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Old July 19th, 2007, 06:09 PM   #1
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Samsung LCD 8-bit or 10-bit video processor

Samsung makes two levels of a similar 40" 1080P LCD - one that has a contrast of 10,000:1 and an 8-bit video processor, and a higher end version with 15,000:1 contrast and a 10-bit video processor. Both are HDMI 1.3 spec.

Here's the higher end 40 - the LN-T4065F:
http://www.samsung.com/ca/products/t.../ln-t4065f.pdf

It doesn't explain how important Samsung's 8-bit vs. 10-bit video processors are.. It's a $400 difference for me, so I'd like to be pretty sure..

If I use the 10-bit monitor for colour correction/editing, etc will it truly be a step up from the 8-bit and reduce banding as I might hope it will?
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Old July 19th, 2007, 11:11 PM   #2
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Considering it's a consumer TV, it may not be good for color correction if it does wacky things to your picture. For example, what exactly does its "Wide Color Enhancer" do? Any so-called enhancement is likely a bad thing.
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Old July 19th, 2007, 11:40 PM   #3
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Hi Robert........

I may well be wide of the mark on this and I'm sure if I am someone will let us know pdq, but as far as I know, yes - the 10 bit video processor (if it's the bit that processes the colour) will make a significant difference BUT - only on material that contains 10 bit colour.

The rub there is, I am not aware of anything but very high end pro gear that handles anything other than 8 bit (at the current time). So, will you see a difference doing your editing, my guess is, at this point in time - no.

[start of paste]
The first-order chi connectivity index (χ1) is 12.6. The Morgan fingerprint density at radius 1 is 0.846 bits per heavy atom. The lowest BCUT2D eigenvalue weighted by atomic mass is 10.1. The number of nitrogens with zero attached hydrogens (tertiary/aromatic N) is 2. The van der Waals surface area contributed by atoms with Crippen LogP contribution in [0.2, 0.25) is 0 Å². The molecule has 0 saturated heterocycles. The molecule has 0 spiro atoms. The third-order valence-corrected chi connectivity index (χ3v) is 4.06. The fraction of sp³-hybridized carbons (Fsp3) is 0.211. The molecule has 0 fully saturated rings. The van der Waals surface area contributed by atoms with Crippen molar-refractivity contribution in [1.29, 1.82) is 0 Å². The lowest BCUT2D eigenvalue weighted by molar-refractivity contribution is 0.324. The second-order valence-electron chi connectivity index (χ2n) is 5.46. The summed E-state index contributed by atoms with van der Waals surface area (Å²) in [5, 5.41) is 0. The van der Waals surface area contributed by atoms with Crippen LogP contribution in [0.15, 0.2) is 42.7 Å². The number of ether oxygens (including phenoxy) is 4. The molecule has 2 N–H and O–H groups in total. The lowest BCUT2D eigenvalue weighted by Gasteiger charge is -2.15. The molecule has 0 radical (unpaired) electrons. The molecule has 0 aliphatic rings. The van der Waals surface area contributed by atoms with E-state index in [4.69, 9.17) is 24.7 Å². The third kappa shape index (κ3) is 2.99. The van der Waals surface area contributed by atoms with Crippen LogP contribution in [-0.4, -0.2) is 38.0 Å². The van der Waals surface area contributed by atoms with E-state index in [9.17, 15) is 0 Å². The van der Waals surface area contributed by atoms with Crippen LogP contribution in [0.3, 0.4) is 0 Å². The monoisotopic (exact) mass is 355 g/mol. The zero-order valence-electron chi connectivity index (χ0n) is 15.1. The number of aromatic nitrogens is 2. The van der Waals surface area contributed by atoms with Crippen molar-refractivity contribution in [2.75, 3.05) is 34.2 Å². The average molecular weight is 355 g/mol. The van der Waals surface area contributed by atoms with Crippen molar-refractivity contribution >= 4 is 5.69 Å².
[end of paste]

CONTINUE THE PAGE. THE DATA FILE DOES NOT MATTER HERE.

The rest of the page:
As for colour correction etc I guess it can't be any worse than your average HD telly is - tho' that entire subject is rather amusing to me 'cos I do my colour correcting on a HD telly, and am as colour blind as they come, and no ones complained yet!

(Hey, I figure that if it looks ok on my HD set it's gotta look reasonable on everybody else's!)


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Old July 19th, 2007, 11:53 PM   #4
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HDMI 1.3 supports 10-bit color over the HDMI interface.

10-bit could also refer to the bit depth of the LUTs in the monitor, or to the D->A driving each pixel element.

2- The important thing is that you need a monitor that doesn't hide problems (e.g. not enough resolution) and that you aren't correcting for problems in the monitor (e.g. modes that pump saturation to make the image look 'better').
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Old July 20th, 2007, 12:15 AM   #5
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Hey Glenn...........

Do you know of anything actually putting out 10 bit colour at the moment? By which I mean DVD, Blu - Ray, HD DVD, HD transmissions, Graphics cards etc.

BTW, I'm not saying I know there isn't any, I asking if there is, 'cos I haven't heard of any is all.

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Old July 20th, 2007, 01:20 AM   #6
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Thanks for the replies..